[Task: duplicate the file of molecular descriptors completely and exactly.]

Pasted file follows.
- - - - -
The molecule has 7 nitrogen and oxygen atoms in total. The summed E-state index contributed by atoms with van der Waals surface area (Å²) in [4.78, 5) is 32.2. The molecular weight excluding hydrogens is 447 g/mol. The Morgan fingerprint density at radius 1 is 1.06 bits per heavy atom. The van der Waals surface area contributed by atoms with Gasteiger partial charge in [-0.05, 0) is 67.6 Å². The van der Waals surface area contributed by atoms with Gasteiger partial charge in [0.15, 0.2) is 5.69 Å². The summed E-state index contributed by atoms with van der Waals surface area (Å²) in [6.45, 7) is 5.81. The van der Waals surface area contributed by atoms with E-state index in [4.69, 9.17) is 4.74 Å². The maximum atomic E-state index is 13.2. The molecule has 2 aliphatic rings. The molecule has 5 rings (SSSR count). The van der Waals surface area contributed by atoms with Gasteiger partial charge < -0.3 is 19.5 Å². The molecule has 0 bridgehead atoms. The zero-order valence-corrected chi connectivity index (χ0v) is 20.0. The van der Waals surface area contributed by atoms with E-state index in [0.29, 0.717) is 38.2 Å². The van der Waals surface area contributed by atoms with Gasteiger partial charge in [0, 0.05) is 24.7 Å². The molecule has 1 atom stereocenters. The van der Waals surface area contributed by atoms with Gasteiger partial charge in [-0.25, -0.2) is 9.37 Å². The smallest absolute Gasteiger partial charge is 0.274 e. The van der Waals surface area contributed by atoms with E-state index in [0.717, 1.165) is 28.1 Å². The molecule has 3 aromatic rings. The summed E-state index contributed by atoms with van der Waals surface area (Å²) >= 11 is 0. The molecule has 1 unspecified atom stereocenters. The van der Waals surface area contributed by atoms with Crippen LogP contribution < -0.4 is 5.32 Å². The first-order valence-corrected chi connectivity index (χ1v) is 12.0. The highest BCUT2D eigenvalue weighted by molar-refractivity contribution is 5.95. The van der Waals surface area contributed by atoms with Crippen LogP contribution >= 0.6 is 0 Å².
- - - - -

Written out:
The molecule has 7 nitrogen and oxygen atoms in total. The summed E-state index contributed by atoms with van der Waals surface area (Å²) in [4.78, 5) is 32.2. The molecular weight excluding hydrogens is 447 g/mol. The Morgan fingerprint density at radius 1 is 1.06 bits per heavy atom. The van der Waals surface area contributed by atoms with Gasteiger partial charge in [-0.05, 0) is 67.6 Å². The van der Waals surface area contributed by atoms with Gasteiger partial charge in [0.15, 0.2) is 5.69 Å². The summed E-state index contributed by atoms with van der Waals surface area (Å²) in [6.45, 7) is 5.81. The van der Waals surface area contributed by atoms with E-state index in [4.69, 9.17) is 4.74 Å². The maximum atomic E-state index is 13.2. The molecule has 2 aliphatic rings. The molecule has 5 rings (SSSR count). The van der Waals surface area contributed by atoms with Gasteiger partial charge < -0.3 is 19.5 Å². The molecule has 0 bridgehead atoms. The zero-order valence-corrected chi connectivity index (χ0v) is 20.0. The van der Waals surface area contributed by atoms with E-state index in [0.29, 0.717) is 38.2 Å². The van der Waals surface area contributed by atoms with Gasteiger partial charge in [0, 0.05) is 24.7 Å². The molecule has 1 atom stereocenters. The van der Waals surface area contributed by atoms with Gasteiger partial charge in [-0.25, -0.2) is 9.37 Å². The smallest absolute Gasteiger partial charge is 0.274 e. The van der Waals surface area contributed by atoms with E-state index in [0.717, 1.165) is 28.1 Å². The molecule has 3 aromatic rings. The summed E-state index contributed by atoms with van der Waals surface area (Å²) >= 11 is 0. The molecule has 1 unspecified atom stereocenters. The van der Waals surface area contributed by atoms with Crippen LogP contribution < -0.4 is 5.32 Å². The first-order valence-corrected chi connectivity index (χ1v) is 12.0. The highest BCUT2D eigenvalue weighted by molar-refractivity contribution is 5.95. The van der Waals surface area contributed by atoms with Crippen LogP contribution >= 0.6 is 0 Å².